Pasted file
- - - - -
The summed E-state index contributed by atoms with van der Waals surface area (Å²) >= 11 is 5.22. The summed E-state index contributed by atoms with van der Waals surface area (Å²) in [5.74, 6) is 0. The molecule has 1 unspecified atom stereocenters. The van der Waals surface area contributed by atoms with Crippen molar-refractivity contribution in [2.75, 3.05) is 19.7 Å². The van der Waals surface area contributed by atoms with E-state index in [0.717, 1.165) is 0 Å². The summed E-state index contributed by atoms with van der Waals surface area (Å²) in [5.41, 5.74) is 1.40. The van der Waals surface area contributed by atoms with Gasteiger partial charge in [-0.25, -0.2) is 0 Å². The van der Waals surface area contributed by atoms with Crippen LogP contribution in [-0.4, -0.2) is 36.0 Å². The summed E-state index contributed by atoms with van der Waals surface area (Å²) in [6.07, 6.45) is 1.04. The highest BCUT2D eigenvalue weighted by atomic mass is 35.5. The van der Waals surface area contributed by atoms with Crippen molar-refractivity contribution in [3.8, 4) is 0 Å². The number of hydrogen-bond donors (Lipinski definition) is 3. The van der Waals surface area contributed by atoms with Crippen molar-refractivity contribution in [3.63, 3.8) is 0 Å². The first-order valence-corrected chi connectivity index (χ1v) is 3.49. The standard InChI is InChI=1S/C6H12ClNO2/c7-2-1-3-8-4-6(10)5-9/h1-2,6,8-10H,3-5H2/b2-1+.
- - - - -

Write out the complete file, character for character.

The summed E-state index contributed by atoms with van der Waals surface area (Å²) >= 11 is 5.22. The summed E-state index contributed by atoms with van der Waals surface area (Å²) in [5.74, 6) is 0. The molecule has 1 unspecified atom stereocenters. The van der Waals surface area contributed by atoms with Crippen molar-refractivity contribution in [2.75, 3.05) is 19.7 Å². The van der Waals surface area contributed by atoms with E-state index in [0.717, 1.165) is 0 Å². The summed E-state index contributed by atoms with van der Waals surface area (Å²) in [5.41, 5.74) is 1.40. The van der Waals surface area contributed by atoms with Gasteiger partial charge in [-0.25, -0.2) is 0 Å². The van der Waals surface area contributed by atoms with Crippen LogP contribution in [-0.4, -0.2) is 36.0 Å². The summed E-state index contributed by atoms with van der Waals surface area (Å²) in [6.07, 6.45) is 1.04. The highest BCUT2D eigenvalue weighted by atomic mass is 35.5. The van der Waals surface area contributed by atoms with Crippen molar-refractivity contribution in [3.8, 4) is 0 Å². The number of hydrogen-bond donors (Lipinski definition) is 3. The van der Waals surface area contributed by atoms with Crippen molar-refractivity contribution in [3.63, 3.8) is 0 Å². The first-order valence-corrected chi connectivity index (χ1v) is 3.49. The standard InChI is InChI=1S/C6H12ClNO2/c7-2-1-3-8-4-6(10)5-9/h1-2,6,8-10H,3-5H2/b2-1+.